"You'd think we were doing that Scottish play," Woody Harrelson sighs, his piercing blue eyes widening in mock horror at the thought of a cursed play. He could be forgiven for thinking so. His latest project, playing the lead in Tennessee Williams's The Night of the Iguana in the West End, has been dogged by off-stage dramas, including a flu-ridden leading lady and maintenance problems at the Lyric, which have resulted in previews opening six days behind schedule.
"I was losing my frickin' mind over the last week, just thinking, 'This thing is going to be a travesty,' " he groans. "I finally started to believe on Saturday that this thing could turn out good."
When we meet, on a chilly morning after a preview of the play, Harrelson looks tired, the fine lines on his face and white hairs in his beard making him look rather closer to his 44 years than his relaxed, tanned face usually suggests.
Was he tempted to throw in the towel? "I guess if someone would have told me before, 'You could just walk away from this', I might have," he says, with a rueful laugh. "It's hardly in my nature to walk away from something. In Chinese astrology, I'm an ox. I may be slow, but I'm steady and I just keep going."
Harrelson may have a lugubrious Texan drawl and reputation for playing "slow and steady" characters, but his self-diagnosis hardly does his career justice. He discovered his skill for acting at college in Indiana and performed in 26 productions there. He then set off to New York as a result of a bet, promising he would move to the Big Apple if his friend Clint was accepted at the prestigious Juilliard performing-arts school.
When Clint won a coveted place, Harrelson odd-jobbed his way around the city. He worked as a waiter, as a cook ("serving bacon and eggs at 4am on Columbus Avenue"), in construction ("taking asbestos out of a burnt building, wearing a flimsy little mask. God knows, I'll probably be dead in five years") and as "a temp who got fired from time to time", faking a typing qualification with a test certificate he found in a dustbin.
His first proper job was as an understudy in Neil Simon's Biloxi Blues on Broadway. Within months, he was behind the bar in Cheers, playing Woody, the dim-witted but big-hearted bartender, and soon everybody knew his name. Movie stardom beckoned and roles in some of the best-known films of the Nineties - White Men Can't Jump, Indecent Proposal, Natural Born Killers and The People vs Larry Flynt, for which he was nominated for an Oscar in 1996.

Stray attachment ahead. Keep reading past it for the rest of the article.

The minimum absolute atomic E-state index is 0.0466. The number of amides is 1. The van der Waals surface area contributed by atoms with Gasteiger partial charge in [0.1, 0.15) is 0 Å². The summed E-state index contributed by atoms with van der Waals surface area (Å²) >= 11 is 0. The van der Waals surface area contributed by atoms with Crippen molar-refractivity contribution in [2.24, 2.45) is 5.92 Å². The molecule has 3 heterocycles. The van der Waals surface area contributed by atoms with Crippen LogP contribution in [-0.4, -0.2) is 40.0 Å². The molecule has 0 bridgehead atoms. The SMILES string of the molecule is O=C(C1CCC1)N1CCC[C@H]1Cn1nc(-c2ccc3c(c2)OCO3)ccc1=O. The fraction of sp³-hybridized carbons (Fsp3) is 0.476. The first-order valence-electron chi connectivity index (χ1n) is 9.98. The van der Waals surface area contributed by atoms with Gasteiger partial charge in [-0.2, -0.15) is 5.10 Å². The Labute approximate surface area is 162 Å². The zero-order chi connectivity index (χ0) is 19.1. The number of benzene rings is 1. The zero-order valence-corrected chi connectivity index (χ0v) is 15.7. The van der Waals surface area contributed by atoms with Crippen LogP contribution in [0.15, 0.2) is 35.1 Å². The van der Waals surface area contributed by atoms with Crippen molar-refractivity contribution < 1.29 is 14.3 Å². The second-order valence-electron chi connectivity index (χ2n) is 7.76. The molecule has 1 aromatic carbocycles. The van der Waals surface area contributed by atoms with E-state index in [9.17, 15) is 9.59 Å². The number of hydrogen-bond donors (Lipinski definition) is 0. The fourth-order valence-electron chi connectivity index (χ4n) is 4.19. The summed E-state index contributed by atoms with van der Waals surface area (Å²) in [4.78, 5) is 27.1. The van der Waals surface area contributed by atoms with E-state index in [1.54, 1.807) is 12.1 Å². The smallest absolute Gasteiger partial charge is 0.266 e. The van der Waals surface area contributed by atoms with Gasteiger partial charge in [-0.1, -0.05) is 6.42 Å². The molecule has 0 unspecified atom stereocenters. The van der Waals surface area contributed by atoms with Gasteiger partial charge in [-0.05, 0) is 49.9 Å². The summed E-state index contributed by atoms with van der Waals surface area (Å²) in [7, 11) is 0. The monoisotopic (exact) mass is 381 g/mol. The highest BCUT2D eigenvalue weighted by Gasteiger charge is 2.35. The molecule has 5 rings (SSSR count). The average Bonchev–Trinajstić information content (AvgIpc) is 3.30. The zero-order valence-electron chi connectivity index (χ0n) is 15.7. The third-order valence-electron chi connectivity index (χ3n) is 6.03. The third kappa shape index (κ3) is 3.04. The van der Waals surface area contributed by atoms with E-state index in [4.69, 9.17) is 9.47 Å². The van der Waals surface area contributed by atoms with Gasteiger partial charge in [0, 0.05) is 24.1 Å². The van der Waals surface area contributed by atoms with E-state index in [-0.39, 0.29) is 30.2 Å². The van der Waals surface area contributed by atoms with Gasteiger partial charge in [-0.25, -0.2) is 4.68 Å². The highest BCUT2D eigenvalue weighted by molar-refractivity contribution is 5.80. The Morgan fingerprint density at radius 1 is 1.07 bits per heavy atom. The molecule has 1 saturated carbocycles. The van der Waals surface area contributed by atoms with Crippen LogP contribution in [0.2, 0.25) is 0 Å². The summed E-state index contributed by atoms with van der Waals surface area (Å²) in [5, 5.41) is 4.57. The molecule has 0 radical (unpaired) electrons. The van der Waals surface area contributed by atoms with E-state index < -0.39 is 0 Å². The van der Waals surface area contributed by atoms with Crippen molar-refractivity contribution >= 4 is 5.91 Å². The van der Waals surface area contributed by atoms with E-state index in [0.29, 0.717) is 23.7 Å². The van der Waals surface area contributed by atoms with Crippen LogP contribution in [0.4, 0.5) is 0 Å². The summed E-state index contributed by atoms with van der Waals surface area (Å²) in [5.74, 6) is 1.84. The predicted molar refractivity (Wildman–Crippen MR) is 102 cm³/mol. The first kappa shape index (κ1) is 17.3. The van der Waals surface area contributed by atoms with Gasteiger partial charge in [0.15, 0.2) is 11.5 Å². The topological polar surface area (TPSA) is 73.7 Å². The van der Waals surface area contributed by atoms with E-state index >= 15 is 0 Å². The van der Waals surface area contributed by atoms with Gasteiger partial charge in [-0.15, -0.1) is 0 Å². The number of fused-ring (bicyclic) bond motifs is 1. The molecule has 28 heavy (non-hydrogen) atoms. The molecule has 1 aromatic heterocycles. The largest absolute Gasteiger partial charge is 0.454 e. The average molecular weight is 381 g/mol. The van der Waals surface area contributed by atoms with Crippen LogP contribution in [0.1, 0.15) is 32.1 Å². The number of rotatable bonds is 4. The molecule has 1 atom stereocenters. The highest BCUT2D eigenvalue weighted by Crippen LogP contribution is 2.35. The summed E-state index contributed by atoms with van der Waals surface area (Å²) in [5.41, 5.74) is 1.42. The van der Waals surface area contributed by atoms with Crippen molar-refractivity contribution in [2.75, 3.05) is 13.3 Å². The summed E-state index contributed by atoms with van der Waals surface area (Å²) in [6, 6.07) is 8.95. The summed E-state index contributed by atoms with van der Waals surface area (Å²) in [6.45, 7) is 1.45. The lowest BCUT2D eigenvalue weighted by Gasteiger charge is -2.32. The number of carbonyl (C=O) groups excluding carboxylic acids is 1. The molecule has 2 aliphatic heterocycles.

The past 10 years have seen a return to his theatrical roots, in The Rainmaker on Broadway and in The Late Henry Moss with Nick Nolte and Sean Penn in San Francisco. This is his second time treading the London boards - in 2002 he starred in On an Average Day at the Comedy Theatre alongside Kyle MacLachlan.
Harrelson describes The Night of the Iguana as "an epic poem that came from the soul of Tennessee Williams". Written in 1961, the play centres on the residents of a Mexican hotel, including Maxine, the predatory, newly widowed hotelier (played by Clare Higgins), Miss Fellowes, a devout Baptist (Nichola McAuliffe) and Hannah Jelkes, an artistic spinster (Jenny Seagrove). In the midst of this formidable trio is Harrelson as the Reverend Shannon, a defrocked-minister-turned-tour-guide with a penchant for heavy drinking and young girls, who brings a busload of Baptist students to the hotel.
It has not been an easy role to master: "I've grappled with it mentally," he says, putting his head in his hands. There are echoes of Shannon in his biography. Harrelson had a religious upbringing in Texas and Ohio and went to college on a Presbyterian scholarship. There, he "got hip to how man-made the Bible was" and turned to acting, gaining the reputation of Hollywood hellraiser for his partying, womanising and marijuana use along the way.
"I feel like I am Shannon right now," Harrelson says. "I don't know if it's the best place to be because he's on the verge of a crack-up." Harrelson's faith stays with him, albeit in an altered form: "I don't go to church, I don't believe that Jesus is my Lord and Saviour. I believe that Jesus was a great teacher, as was Gandhi, as was Mohamed, as was Buddha [he pronounces it with a drawl - Boo-dah]. My thinking and philosophy is closer, if I were religious, to Buddhism. But I'm still formed by Christianity. I still have more than bite-sized guilt."
These days, he preaches "the gospel of good diet, good ecology and nature". He lives with his wife, Laura (his former PA), and their two daughters, Deni and Zoe, in a solar-powered community in Hawaii. "We farm organically, biodynamically. Fruit trees, coconut trees, cacao trees. My big dream is to be able to say one day that I live on a chocolate farm." He grins goofily. "I am a hippie; a hairless hippie, but still a hippie at heart."